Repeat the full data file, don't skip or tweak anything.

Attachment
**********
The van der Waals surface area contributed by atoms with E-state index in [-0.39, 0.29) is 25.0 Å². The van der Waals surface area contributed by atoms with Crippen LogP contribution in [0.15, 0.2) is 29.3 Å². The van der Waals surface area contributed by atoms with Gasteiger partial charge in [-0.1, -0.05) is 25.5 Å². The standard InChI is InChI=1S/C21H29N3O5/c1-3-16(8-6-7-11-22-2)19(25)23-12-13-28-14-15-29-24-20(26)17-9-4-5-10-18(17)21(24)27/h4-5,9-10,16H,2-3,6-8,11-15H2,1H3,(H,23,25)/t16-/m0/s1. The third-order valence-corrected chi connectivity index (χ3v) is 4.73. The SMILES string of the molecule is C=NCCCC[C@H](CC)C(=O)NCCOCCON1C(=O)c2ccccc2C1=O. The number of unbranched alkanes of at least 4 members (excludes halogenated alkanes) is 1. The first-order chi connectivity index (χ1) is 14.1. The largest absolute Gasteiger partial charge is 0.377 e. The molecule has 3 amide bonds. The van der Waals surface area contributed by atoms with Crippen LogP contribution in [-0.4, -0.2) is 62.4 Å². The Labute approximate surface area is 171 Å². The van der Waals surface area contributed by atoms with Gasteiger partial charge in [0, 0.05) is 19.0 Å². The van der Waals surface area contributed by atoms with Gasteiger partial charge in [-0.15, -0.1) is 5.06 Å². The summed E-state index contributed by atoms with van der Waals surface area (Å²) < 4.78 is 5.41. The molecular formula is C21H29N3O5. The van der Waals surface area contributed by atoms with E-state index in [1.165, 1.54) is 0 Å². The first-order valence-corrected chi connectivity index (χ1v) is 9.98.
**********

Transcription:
The van der Waals surface area contributed by atoms with E-state index in [-0.39, 0.29) is 25.0 Å². The van der Waals surface area contributed by atoms with Crippen LogP contribution in [0.15, 0.2) is 29.3 Å². The van der Waals surface area contributed by atoms with Gasteiger partial charge in [-0.1, -0.05) is 25.5 Å². The standard InChI is InChI=1S/C21H29N3O5/c1-3-16(8-6-7-11-22-2)19(25)23-12-13-28-14-15-29-24-20(26)17-9-4-5-10-18(17)21(24)27/h4-5,9-10,16H,2-3,6-8,11-15H2,1H3,(H,23,25)/t16-/m0/s1. The third-order valence-corrected chi connectivity index (χ3v) is 4.73. The SMILES string of the molecule is C=NCCCC[C@H](CC)C(=O)NCCOCCON1C(=O)c2ccccc2C1=O. The number of unbranched alkanes of at least 4 members (excludes halogenated alkanes) is 1. The first-order chi connectivity index (χ1) is 14.1. The largest absolute Gasteiger partial charge is 0.377 e. The molecule has 3 amide bonds. The van der Waals surface area contributed by atoms with Crippen LogP contribution in [-0.4, -0.2) is 62.4 Å². The Labute approximate surface area is 171 Å². The van der Waals surface area contributed by atoms with Gasteiger partial charge in [0, 0.05) is 19.0 Å². The van der Waals surface area contributed by atoms with Gasteiger partial charge in [-0.15, -0.1) is 5.06 Å². The summed E-state index contributed by atoms with van der Waals surface area (Å²) < 4.78 is 5.41. The molecular formula is C21H29N3O5. The van der Waals surface area contributed by atoms with E-state index in [1.165, 1.54) is 0 Å². The first-order valence-corrected chi connectivity index (χ1v) is 9.98.